When determining whether an employee is eligible for benefits, plan exclusions apply. In theory, the more clearly worded an exclusion, the more likely a worker denied benefits is to understand and accept the decision. Unfortunately, that's not always the case.
Not Employees? No Benefits.
An employer's retirement plan required employees to be classified as eligible and be treated as subject to federal wage withholding by the company. Its other benefit plans required employees to be on the company's payroll. All plans excluded individuals classified as leased employees, contract workers, and independent contractors.
A group of workers, paid through a third-party staffing firm, sued the company under the Employee Retirement Income Security Act (ERISA), claiming the company wrongfully denied them participation in the company's benefit plans. The company maintained that the workers were ineligible for benefits because they were employees of the staffing agency, not the company. The workers countered that they were common-law employees of the company, and therefore, should be entitled to participate.
A court sided with the company. The claim failed because the workers were not on the company's payroll and not subject to wage withholding by the company. Plus, the workers fell into at least one of the plan's clearly worded exclusion categories. (Curry v. CTB McGraw-Hill LLC, N.D.CA, No. C 05-04003JW, 2006)
Fighting Employees? No Benefits.
An employee saw a doctor about a hand injury. He told the doctor he injured his hand in a car accident. He told a second doctor that he injured his hand breaking up a fight at work. The employee told a third doctor he hurt his hand when he punched someone.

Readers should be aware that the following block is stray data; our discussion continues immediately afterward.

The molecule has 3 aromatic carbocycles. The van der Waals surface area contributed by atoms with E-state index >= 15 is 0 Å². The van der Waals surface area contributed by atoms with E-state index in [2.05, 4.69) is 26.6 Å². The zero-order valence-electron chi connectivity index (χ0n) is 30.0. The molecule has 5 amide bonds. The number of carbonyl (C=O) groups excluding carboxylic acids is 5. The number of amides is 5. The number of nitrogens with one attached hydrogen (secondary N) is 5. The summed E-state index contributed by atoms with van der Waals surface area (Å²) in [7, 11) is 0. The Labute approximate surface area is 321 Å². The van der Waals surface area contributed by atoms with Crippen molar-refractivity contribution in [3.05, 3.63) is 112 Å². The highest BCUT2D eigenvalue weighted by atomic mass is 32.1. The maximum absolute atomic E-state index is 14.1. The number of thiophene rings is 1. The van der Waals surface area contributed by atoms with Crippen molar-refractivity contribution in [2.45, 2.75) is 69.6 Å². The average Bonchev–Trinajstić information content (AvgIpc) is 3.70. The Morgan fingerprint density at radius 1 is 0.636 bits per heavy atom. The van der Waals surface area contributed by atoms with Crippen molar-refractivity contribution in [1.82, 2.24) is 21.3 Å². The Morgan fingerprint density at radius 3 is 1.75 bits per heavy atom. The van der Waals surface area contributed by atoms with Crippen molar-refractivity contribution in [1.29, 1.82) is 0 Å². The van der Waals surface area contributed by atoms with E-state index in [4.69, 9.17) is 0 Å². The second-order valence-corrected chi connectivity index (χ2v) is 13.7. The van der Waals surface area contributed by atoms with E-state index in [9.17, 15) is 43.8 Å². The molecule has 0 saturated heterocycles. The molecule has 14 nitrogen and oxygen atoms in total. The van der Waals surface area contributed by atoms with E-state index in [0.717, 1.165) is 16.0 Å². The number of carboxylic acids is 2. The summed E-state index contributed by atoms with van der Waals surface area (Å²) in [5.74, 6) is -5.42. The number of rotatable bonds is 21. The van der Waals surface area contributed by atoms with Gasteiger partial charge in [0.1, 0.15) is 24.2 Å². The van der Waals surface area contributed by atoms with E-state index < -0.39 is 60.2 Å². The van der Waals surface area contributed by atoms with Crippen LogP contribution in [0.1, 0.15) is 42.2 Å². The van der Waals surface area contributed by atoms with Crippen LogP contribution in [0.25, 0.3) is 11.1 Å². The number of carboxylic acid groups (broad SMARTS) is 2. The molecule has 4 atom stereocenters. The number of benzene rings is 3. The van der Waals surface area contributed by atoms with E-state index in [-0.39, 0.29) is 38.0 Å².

An administrative committee, on behalf of his employer's health plans, asked for further explanation of his injury. The employee again told the "I injured my hand trying to break up a fight" story. He sued when the committee refused to pay his medical benefits for the injury.
A court found that the company reasonably believed that the injury fell under the plan's violent behavior exclusion. Noting that the employee told three different stories, the court determined the most consistent one was that he sustained the injury when trying to break up a fight. The committee had ruled that the employee willingly and knowingly entered into a fight, and the court agreed.
Court: Application of a plan exclusion for injuries caused by violent behavior was not inconsistent with the plain language of the plan. (Jennings v. Administrative Comm. of Wal-Mart Stores, Inc., Assocs. Health and Welfare Plan, W.D.MO, No. 04-6114-CV-SJ-RED, 2006)
Exclusions apply: Both cases highlight the importance of clearly worded plan exclusions. By having specific provisions excluding certain workers from benefits, whether due to classification or misconduct, you won't be on the hook to provide benefits, and a court won't have to force you into doing so, either.
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